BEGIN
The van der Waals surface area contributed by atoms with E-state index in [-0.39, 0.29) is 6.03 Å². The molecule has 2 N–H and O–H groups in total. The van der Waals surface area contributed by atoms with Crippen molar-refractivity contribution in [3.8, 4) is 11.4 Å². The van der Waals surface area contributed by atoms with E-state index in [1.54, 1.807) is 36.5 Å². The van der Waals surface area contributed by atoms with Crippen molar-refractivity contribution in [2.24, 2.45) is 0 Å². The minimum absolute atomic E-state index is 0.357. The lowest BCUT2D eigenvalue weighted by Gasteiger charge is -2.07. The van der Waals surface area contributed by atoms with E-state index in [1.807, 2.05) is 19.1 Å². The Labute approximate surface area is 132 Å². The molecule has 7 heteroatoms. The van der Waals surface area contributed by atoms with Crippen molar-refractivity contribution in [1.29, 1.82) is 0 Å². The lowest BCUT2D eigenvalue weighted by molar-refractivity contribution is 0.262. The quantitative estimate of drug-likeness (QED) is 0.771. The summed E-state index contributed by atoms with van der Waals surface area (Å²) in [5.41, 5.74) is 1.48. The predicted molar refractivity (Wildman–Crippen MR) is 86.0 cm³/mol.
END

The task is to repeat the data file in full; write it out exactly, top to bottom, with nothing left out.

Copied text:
The van der Waals surface area contributed by atoms with E-state index in [-0.39, 0.29) is 6.03 Å². The molecule has 2 N–H and O–H groups in total. The van der Waals surface area contributed by atoms with Crippen molar-refractivity contribution in [3.8, 4) is 11.4 Å². The van der Waals surface area contributed by atoms with E-state index in [1.54, 1.807) is 36.5 Å². The van der Waals surface area contributed by atoms with Crippen molar-refractivity contribution in [2.24, 2.45) is 0 Å². The minimum absolute atomic E-state index is 0.357. The lowest BCUT2D eigenvalue weighted by Gasteiger charge is -2.07. The van der Waals surface area contributed by atoms with E-state index in [1.807, 2.05) is 19.1 Å². The Labute approximate surface area is 132 Å². The molecule has 7 heteroatoms. The van der Waals surface area contributed by atoms with Crippen molar-refractivity contribution in [1.29, 1.82) is 0 Å². The lowest BCUT2D eigenvalue weighted by molar-refractivity contribution is 0.262. The quantitative estimate of drug-likeness (QED) is 0.771. The summed E-state index contributed by atoms with van der Waals surface area (Å²) in [5.41, 5.74) is 1.48. The predicted molar refractivity (Wildman–Crippen MR) is 86.0 cm³/mol.